Thursday, April 13, 2006

Pfafftown, Part IV (Farming)

William Vance Nichols' 1994 painting "The Harvest" captures a period in history. This scene was a common sight in Pfafftown. As with most rural areas of the country, agrarian life was the norm for most people, especially prior to the 1950's. The main crops around Pfafftown were tobacco, corn, various small grains, and grass for hay. Hogs, cows, chickens and large gardens were also farmed to help feed families.

Tobacco harvesting meant going to the fields beginning in July to visit each plant. The ripening of tobacco leaves starts at the bottom of the stalk and moves up the plant over an 8 to 12 week period. These weekly visits involved "cropping" the ripe leaves usually 2 to 4 leaves per plant each week. These yellow-tinted, green leaves would make cracking sounds as the wrist-action of children and adult labor broke the leaves next to the stalk. This was back-aching work in conditions of extreme heat. "Priming" was the term used to describe the work of the "field hands" as they moved along the tobacco rows in stoop labor form.

The leaves were accumulated into sleds pulled by mules or small tractors passing through the fields. When full, the sleds were dragged to the barn where, usually female, crews would hand- string "bunched" leaves onto sticks. After the day's harvest was complete, the men would return to the barn and begin "housing" the loaded sticks onto "tier poles" inside the barn.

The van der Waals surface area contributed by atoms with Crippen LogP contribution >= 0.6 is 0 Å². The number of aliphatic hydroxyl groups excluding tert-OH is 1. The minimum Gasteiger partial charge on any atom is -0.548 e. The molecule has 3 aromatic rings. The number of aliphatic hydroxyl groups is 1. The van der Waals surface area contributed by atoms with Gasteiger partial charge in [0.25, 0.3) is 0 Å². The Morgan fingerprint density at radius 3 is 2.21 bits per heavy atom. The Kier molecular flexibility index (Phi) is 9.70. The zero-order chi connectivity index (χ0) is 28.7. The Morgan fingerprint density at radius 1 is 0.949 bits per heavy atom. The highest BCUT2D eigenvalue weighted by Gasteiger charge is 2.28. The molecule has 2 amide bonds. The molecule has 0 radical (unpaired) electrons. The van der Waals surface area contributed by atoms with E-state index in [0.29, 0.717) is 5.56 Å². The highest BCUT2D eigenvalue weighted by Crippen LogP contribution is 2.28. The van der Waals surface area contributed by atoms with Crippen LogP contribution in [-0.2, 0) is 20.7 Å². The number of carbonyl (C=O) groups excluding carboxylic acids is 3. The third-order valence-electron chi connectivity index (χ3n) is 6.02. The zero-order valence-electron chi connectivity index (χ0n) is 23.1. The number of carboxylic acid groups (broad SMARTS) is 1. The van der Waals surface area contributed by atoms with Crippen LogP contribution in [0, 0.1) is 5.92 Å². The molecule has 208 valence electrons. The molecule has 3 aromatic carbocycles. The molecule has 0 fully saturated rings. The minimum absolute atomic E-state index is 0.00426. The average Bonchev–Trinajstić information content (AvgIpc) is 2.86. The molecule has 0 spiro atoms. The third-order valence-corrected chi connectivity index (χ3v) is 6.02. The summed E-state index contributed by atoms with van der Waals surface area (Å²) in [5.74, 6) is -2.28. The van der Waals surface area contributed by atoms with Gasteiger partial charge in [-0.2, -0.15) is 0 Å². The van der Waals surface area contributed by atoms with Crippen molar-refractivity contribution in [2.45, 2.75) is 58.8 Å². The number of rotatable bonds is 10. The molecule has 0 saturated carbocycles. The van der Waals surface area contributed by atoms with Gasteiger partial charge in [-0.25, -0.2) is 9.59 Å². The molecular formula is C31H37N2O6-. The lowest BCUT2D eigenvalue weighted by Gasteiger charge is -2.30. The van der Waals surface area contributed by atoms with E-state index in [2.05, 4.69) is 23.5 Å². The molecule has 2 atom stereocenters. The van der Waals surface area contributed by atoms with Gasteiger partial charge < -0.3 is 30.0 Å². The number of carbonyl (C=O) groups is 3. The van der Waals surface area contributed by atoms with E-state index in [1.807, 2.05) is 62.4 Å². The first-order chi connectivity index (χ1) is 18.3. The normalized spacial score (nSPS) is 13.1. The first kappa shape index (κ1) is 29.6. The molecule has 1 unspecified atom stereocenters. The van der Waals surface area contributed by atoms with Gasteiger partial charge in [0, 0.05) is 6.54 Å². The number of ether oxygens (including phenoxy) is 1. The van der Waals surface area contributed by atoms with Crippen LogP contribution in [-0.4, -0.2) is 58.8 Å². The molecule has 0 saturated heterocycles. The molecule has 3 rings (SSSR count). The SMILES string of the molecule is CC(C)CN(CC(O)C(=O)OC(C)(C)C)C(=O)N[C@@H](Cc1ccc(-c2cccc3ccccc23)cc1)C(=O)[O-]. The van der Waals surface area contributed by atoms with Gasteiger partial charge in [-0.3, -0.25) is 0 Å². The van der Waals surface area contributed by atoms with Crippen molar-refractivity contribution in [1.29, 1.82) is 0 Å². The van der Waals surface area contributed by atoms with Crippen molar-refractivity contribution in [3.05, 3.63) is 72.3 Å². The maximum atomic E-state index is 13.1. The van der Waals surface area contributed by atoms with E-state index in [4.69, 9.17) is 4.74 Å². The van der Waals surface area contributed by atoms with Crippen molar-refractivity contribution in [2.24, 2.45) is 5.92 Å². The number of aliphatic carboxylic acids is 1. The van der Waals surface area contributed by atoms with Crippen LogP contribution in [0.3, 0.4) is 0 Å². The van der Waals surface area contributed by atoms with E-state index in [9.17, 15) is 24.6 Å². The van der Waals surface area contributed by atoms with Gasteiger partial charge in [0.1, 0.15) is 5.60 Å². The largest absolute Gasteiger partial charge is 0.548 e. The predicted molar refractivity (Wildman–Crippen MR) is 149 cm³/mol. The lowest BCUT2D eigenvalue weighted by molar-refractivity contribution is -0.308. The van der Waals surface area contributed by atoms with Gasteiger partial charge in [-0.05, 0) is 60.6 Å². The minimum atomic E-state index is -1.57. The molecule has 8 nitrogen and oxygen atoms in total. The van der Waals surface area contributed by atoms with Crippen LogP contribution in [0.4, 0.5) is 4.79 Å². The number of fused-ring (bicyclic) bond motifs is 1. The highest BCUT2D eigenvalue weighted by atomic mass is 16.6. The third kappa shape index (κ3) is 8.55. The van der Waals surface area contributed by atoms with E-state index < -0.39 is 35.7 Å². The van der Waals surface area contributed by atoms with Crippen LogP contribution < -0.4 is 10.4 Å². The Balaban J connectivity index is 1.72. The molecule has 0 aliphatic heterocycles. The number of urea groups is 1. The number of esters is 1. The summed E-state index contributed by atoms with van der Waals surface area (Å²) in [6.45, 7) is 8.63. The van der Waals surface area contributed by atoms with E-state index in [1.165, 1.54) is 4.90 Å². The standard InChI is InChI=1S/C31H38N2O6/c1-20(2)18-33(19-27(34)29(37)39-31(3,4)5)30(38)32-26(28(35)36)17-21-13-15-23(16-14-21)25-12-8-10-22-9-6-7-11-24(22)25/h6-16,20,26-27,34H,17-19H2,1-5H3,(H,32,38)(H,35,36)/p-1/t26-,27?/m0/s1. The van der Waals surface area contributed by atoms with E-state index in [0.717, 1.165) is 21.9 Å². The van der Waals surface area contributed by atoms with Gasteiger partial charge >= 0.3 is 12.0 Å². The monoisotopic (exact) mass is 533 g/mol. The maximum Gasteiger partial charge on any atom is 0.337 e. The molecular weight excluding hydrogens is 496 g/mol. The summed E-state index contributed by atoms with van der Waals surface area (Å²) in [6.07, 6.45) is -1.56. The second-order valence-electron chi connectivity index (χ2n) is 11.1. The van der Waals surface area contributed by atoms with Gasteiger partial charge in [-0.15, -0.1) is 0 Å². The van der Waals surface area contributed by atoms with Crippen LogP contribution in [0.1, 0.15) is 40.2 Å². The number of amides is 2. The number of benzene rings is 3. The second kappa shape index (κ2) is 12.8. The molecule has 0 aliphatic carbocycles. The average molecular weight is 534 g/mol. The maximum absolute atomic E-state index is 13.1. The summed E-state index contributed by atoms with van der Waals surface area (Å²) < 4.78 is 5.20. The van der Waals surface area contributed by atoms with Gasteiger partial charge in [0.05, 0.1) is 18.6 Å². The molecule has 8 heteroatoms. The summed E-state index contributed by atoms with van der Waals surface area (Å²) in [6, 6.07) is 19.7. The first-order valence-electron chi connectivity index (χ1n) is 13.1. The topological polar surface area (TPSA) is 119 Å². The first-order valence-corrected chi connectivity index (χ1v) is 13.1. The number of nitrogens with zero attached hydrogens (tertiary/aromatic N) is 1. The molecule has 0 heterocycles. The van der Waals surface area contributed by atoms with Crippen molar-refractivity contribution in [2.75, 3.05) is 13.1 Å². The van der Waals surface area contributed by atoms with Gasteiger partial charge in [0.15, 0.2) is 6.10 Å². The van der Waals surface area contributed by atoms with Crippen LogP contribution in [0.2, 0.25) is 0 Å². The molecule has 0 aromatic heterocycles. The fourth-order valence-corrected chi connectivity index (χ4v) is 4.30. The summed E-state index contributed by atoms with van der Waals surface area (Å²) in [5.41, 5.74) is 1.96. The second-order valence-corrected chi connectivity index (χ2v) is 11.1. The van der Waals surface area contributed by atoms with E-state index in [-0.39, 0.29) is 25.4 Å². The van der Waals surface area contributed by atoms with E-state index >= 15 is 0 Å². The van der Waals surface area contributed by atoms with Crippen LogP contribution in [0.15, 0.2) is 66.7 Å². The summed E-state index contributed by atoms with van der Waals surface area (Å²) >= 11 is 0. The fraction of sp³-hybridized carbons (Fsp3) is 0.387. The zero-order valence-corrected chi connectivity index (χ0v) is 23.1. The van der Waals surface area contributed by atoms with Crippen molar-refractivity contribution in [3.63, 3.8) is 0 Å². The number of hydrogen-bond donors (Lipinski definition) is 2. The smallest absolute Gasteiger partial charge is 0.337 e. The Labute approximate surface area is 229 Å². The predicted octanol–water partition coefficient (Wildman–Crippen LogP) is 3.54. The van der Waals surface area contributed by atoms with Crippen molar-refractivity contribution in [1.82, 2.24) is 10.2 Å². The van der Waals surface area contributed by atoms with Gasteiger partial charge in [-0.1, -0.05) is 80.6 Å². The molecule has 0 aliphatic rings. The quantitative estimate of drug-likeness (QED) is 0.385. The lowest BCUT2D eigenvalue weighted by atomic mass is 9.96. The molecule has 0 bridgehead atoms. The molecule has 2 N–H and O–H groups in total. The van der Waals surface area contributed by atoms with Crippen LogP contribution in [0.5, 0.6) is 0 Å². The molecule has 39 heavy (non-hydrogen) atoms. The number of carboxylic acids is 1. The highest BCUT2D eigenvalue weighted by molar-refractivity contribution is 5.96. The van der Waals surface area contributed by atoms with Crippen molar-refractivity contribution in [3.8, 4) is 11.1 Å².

These barns were usually built from hand-hewn logs interlocked on the corners forming a square of around 16 feet. The courses of logs would rise to around 13 to 15 high and be around that many feet tall. A typical barn would hold 250 to 350 sticks loaded with leaves ready for curing. Curing meant slowly adding heat to the closed barn over the time span of 5 to 7 days. The ambient heat was produced by wood burning inside a rock or brick tunnel built inside the barn on the dirt floor. Oil and propane gas were introduced later to produce heat as conversions were made to modernize these barns. Temperatures would eventually be raised from 150 to 155 degrees Fahrenheit to dry the harvest and turn these leaves a bright golden color. The cured leaves were removed from the barn just in time for the cycle to repeat the next week.

As a teenager during summer, I worked all jobs associated with tobacco farming except curing. Although my father and mother didn't farm during my childhood, I worked as a hired hand for neighbors in the area. The going pay rate for this type work was $0.75 per hour during the time period of early '60's.

Today, these barns dot the Pfafftown countryside in an abandoned, dilapidated, or overgrown condition as two pictures show below. I'm not aware of any tobacco now growing in Pfafftown and can't recall when I last saw a field growing here. These old barns represent a past era that has been replaced with modern day living.

I'll describe the wildlife here in a couple days.

Have a good day!


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